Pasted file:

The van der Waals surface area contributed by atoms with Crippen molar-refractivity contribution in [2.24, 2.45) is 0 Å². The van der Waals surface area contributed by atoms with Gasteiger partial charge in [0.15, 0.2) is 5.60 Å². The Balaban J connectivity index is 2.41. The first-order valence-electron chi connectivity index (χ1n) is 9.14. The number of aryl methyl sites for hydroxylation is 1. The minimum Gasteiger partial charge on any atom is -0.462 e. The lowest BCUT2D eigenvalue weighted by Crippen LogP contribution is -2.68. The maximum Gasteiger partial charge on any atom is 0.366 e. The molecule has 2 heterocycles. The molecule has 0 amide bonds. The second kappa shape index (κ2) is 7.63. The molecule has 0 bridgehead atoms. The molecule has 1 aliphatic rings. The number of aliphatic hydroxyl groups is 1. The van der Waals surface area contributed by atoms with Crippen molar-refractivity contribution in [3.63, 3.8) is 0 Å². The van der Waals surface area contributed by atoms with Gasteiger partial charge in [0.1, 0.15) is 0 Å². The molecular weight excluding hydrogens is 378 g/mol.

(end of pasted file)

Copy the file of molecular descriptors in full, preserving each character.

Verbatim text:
The van der Waals surface area contributed by atoms with Crippen molar-refractivity contribution in [2.24, 2.45) is 0 Å². The van der Waals surface area contributed by atoms with Gasteiger partial charge in [0.15, 0.2) is 5.60 Å². The Balaban J connectivity index is 2.41. The first-order valence-electron chi connectivity index (χ1n) is 9.14. The number of aryl methyl sites for hydroxylation is 1. The minimum Gasteiger partial charge on any atom is -0.462 e. The lowest BCUT2D eigenvalue weighted by Crippen LogP contribution is -2.68. The maximum Gasteiger partial charge on any atom is 0.366 e. The molecule has 2 heterocycles. The molecule has 0 amide bonds. The second kappa shape index (κ2) is 7.63. The molecule has 0 bridgehead atoms. The molecule has 1 aliphatic rings. The number of aliphatic hydroxyl groups is 1. The van der Waals surface area contributed by atoms with Crippen molar-refractivity contribution in [3.63, 3.8) is 0 Å². The van der Waals surface area contributed by atoms with Gasteiger partial charge in [0.1, 0.15) is 0 Å². The molecular weight excluding hydrogens is 378 g/mol.